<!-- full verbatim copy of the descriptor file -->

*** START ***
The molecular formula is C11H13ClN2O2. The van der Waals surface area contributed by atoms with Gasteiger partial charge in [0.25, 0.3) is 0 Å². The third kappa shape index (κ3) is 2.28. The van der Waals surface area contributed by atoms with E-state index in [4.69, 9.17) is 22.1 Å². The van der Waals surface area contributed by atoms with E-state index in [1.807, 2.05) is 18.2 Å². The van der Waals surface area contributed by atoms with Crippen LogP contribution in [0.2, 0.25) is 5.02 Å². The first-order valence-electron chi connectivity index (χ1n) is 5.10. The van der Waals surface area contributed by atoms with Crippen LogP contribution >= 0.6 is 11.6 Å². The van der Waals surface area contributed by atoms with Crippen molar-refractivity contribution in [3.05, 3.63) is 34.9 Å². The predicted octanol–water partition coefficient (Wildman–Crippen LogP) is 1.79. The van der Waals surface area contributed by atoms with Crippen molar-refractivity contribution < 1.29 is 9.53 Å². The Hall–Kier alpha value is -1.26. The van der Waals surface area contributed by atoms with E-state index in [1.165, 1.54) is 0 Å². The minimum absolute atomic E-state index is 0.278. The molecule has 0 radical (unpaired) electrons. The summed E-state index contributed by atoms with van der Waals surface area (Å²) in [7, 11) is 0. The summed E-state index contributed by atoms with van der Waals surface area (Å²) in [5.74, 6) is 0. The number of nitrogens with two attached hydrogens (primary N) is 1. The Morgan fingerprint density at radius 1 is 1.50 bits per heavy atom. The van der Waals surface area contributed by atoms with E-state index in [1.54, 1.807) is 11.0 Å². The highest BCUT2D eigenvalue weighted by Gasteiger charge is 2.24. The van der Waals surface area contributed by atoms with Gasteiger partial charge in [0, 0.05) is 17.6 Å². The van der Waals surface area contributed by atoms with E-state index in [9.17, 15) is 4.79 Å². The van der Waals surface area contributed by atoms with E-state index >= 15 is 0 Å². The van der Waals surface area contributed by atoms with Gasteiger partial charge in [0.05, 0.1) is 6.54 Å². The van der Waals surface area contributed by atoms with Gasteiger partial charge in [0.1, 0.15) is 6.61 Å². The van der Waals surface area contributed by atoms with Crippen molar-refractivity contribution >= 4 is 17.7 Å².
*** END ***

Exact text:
The molecular formula is C11H13ClN2O2. The van der Waals surface area contributed by atoms with Gasteiger partial charge in [0.25, 0.3) is 0 Å². The third kappa shape index (κ3) is 2.28. The van der Waals surface area contributed by atoms with E-state index in [4.69, 9.17) is 22.1 Å². The van der Waals surface area contributed by atoms with E-state index in [1.807, 2.05) is 18.2 Å². The van der Waals surface area contributed by atoms with Crippen LogP contribution in [0.2, 0.25) is 5.02 Å². The first-order valence-electron chi connectivity index (χ1n) is 5.10. The van der Waals surface area contributed by atoms with Crippen LogP contribution >= 0.6 is 11.6 Å². The van der Waals surface area contributed by atoms with Crippen molar-refractivity contribution in [3.05, 3.63) is 34.9 Å². The predicted octanol–water partition coefficient (Wildman–Crippen LogP) is 1.79. The van der Waals surface area contributed by atoms with Crippen molar-refractivity contribution < 1.29 is 9.53 Å². The Hall–Kier alpha value is -1.26. The van der Waals surface area contributed by atoms with E-state index in [1.165, 1.54) is 0 Å². The minimum absolute atomic E-state index is 0.278. The molecule has 0 radical (unpaired) electrons. The summed E-state index contributed by atoms with van der Waals surface area (Å²) in [7, 11) is 0. The summed E-state index contributed by atoms with van der Waals surface area (Å²) in [5.74, 6) is 0. The number of nitrogens with two attached hydrogens (primary N) is 1. The Morgan fingerprint density at radius 1 is 1.50 bits per heavy atom. The van der Waals surface area contributed by atoms with E-state index in [1.54, 1.807) is 11.0 Å². The highest BCUT2D eigenvalue weighted by Gasteiger charge is 2.24. The van der Waals surface area contributed by atoms with Gasteiger partial charge in [0, 0.05) is 17.6 Å². The van der Waals surface area contributed by atoms with E-state index in [9.17, 15) is 4.79 Å². The van der Waals surface area contributed by atoms with E-state index >= 15 is 0 Å². The van der Waals surface area contributed by atoms with Gasteiger partial charge in [0.05, 0.1) is 6.54 Å². The van der Waals surface area contributed by atoms with Gasteiger partial charge in [0.1, 0.15) is 6.61 Å². The van der Waals surface area contributed by atoms with Crippen molar-refractivity contribution >= 4 is 17.7 Å².